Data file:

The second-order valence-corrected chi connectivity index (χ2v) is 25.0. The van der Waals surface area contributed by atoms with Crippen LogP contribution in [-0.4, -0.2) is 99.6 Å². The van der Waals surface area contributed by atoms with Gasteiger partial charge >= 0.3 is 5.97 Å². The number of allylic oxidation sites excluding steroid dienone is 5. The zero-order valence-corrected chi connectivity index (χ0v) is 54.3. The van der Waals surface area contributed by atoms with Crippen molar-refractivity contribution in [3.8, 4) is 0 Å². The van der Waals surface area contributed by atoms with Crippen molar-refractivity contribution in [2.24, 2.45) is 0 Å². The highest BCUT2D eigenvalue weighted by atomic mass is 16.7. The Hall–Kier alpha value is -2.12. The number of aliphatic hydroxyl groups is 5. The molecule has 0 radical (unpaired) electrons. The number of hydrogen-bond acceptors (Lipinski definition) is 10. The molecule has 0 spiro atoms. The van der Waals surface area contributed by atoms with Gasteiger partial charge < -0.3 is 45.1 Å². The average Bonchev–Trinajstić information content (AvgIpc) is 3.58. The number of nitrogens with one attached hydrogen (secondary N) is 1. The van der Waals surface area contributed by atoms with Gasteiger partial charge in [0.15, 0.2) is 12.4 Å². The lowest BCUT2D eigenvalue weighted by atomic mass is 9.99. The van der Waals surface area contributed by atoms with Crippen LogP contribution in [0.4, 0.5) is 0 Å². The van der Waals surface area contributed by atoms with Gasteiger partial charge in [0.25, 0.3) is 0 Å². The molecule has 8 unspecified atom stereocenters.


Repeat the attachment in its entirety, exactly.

The second-order valence-corrected chi connectivity index (χ2v) is 25.0. The van der Waals surface area contributed by atoms with Crippen LogP contribution in [-0.4, -0.2) is 99.6 Å². The van der Waals surface area contributed by atoms with Gasteiger partial charge >= 0.3 is 5.97 Å². The number of allylic oxidation sites excluding steroid dienone is 5. The zero-order valence-corrected chi connectivity index (χ0v) is 54.3. The van der Waals surface area contributed by atoms with Crippen molar-refractivity contribution in [3.8, 4) is 0 Å². The van der Waals surface area contributed by atoms with Crippen molar-refractivity contribution in [2.24, 2.45) is 0 Å². The highest BCUT2D eigenvalue weighted by atomic mass is 16.7. The Hall–Kier alpha value is -2.12. The number of aliphatic hydroxyl groups is 5. The molecule has 0 radical (unpaired) electrons. The number of hydrogen-bond acceptors (Lipinski definition) is 10. The molecule has 0 spiro atoms. The van der Waals surface area contributed by atoms with Gasteiger partial charge < -0.3 is 45.1 Å². The average Bonchev–Trinajstić information content (AvgIpc) is 3.58. The number of nitrogens with one attached hydrogen (secondary N) is 1. The van der Waals surface area contributed by atoms with Gasteiger partial charge in [0.15, 0.2) is 12.4 Å². The lowest BCUT2D eigenvalue weighted by atomic mass is 9.99. The van der Waals surface area contributed by atoms with Crippen LogP contribution in [0.4, 0.5) is 0 Å². The van der Waals surface area contributed by atoms with Gasteiger partial charge in [0.25, 0.3) is 0 Å². The molecule has 8 unspecified atom stereocenters.